As part of the nurse triage process, nurses need to select guided protocols to evaluate patient symptoms and make decisions on their care dispositions. Which protocol a triage nurse uses depends on the symptoms. However, one symptom often presents itself in conjunction with others: fever. When this happens, it may be tempting to select the fever protocol, but a triage nurse should only use it when a fever is the only symptom a patient experiences.
Most of the time, a fever is not an immediate cause for concern. It indicates that a patient’s body has identified an illness and is currently fighting off infection. That said, there are circumstances where a fever can be a sign of something more serious. That’s why triage nurses should be careful when evaluating a patient’s fever over the phone. Here is the information they should keep in mind when selecting the fever protocol, starting with the age group of the patient.
Fever for Patients Under 3 Months
Children under three months of age do not have well-developed immune systems. This means that they may not show any symptoms of an illness besides a fever. This makes triage more difficult, which is why its associated fever protocol is more conservative and often refers children in this age group for in-person evaluation by their pediatricians.
Fever for Patients Over 3 Months
Children ages three months and above have immune systems that often demonstrate other signs of illness in combination with a fever. Think vomiting, diarrhea, and a runny nose, for starters. While a fever can be indicative of a serious health issue when accompanying these other symptoms, it’s usually not a point of concern if: a) the child is acting normally, or b) it’s the only symptom. For the latter, the only time when this doesn’t apply is when a fever is the only symptom and there is no obvious reason for it. In such cases, it may have to be observed carefully and evaluated further depending on the clinical status of the child.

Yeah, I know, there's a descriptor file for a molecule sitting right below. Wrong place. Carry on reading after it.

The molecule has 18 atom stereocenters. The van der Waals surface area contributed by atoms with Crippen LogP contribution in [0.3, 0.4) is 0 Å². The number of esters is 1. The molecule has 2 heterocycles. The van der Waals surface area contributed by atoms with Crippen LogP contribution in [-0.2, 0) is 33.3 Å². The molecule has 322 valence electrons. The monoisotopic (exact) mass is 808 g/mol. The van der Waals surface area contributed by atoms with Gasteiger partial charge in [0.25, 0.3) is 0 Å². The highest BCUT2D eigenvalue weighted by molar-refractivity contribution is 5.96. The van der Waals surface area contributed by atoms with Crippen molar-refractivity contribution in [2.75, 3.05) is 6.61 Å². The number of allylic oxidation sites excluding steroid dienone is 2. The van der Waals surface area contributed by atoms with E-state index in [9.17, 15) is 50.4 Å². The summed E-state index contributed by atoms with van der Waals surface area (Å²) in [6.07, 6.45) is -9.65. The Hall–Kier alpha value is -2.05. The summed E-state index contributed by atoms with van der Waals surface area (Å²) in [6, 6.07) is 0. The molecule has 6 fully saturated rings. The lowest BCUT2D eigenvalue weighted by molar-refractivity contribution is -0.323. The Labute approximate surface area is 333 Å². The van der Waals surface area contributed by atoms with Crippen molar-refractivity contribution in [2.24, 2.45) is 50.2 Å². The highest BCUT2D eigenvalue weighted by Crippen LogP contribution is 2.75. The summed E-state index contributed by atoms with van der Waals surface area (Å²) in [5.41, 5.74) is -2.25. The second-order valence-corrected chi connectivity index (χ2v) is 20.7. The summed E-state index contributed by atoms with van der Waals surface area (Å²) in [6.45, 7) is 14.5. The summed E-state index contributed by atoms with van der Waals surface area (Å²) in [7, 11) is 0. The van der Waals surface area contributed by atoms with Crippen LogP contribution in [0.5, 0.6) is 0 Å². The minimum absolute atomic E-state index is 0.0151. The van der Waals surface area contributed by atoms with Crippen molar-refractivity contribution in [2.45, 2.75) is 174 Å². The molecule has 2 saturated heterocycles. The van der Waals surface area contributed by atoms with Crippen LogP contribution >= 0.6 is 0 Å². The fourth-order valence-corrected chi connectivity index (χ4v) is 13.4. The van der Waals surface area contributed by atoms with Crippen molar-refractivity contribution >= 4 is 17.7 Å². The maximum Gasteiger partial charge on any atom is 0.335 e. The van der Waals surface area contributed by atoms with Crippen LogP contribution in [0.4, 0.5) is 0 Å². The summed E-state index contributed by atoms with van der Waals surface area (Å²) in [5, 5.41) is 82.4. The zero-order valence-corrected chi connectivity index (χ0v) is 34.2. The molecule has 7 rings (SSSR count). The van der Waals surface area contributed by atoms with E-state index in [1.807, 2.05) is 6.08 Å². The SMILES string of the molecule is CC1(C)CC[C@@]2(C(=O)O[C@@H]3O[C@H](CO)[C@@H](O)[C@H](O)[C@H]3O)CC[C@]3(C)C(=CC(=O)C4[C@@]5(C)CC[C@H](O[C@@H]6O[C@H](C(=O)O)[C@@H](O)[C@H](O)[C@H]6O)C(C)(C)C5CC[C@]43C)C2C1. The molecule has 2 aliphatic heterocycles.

Fever for Adults
Adults don’t tend to get fevers very often. They’ve developed stronger immune systems since childhood, and typically show other signs of infection if a fever is present. As a result, low-grade fever by itself is not very concerning unless the patient has an underlying condition that makes them immunocompromised. These underlying conditions are taken into account using nurse triage software.
Selecting the Appropriate Protocol
Because there can be some initial ambiguity when it comes to the reason for a fever in a patient, it’s important that triage nurses understand and choose the appropriate protocol that addresses all relevant signs and symptoms presented by the caller. Our nurses do this using the most up-to-date Schmitt-Thompson triage protocols, including those for COVID-19.
As we already mentioned, a fever protocol is only used when the patient has no other symptoms. This is because all triage protocols include fever as part of their symptom decision tree, so it’s still accounted for when a nurse evaluates all symptoms to arrive at the correct disposition. When fever is the only one, the nurse asks detailed questions to learn if the caller is immunocompromised or at risk in some other way.
When the patient is a child, triage nurses must interact with their parent or guardian. This adds another layer to the triage process, especially when the caller is emotional. One of the scariest things for a new parent is not knowing what to do when their child has a fever. That’s why a telehealth nurse must demonstrate the proper behavior to keep a parent calm and obtain the information they need to choose the correct protocol.
Your Nurse Triage
Do you need updated triage protocols, triage software, or additional triage call center support? We can provide all three:
We offer daytime and after-hours versions of Schmitt-Thompson protocols for a nominal fee.
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Our call center is staffed with registered nurses who can address your patients 24/7, acting as an extension of your practice.
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TriageLogic is a URAC-accredited, physician-led provider of top-quality nurse telehealth technology, remote patient monitoring, and medical call center solutions. Founded in 2007, the TriageLogic Group now serves more than 9,000 physicians and covers over 25 million lives nationwide.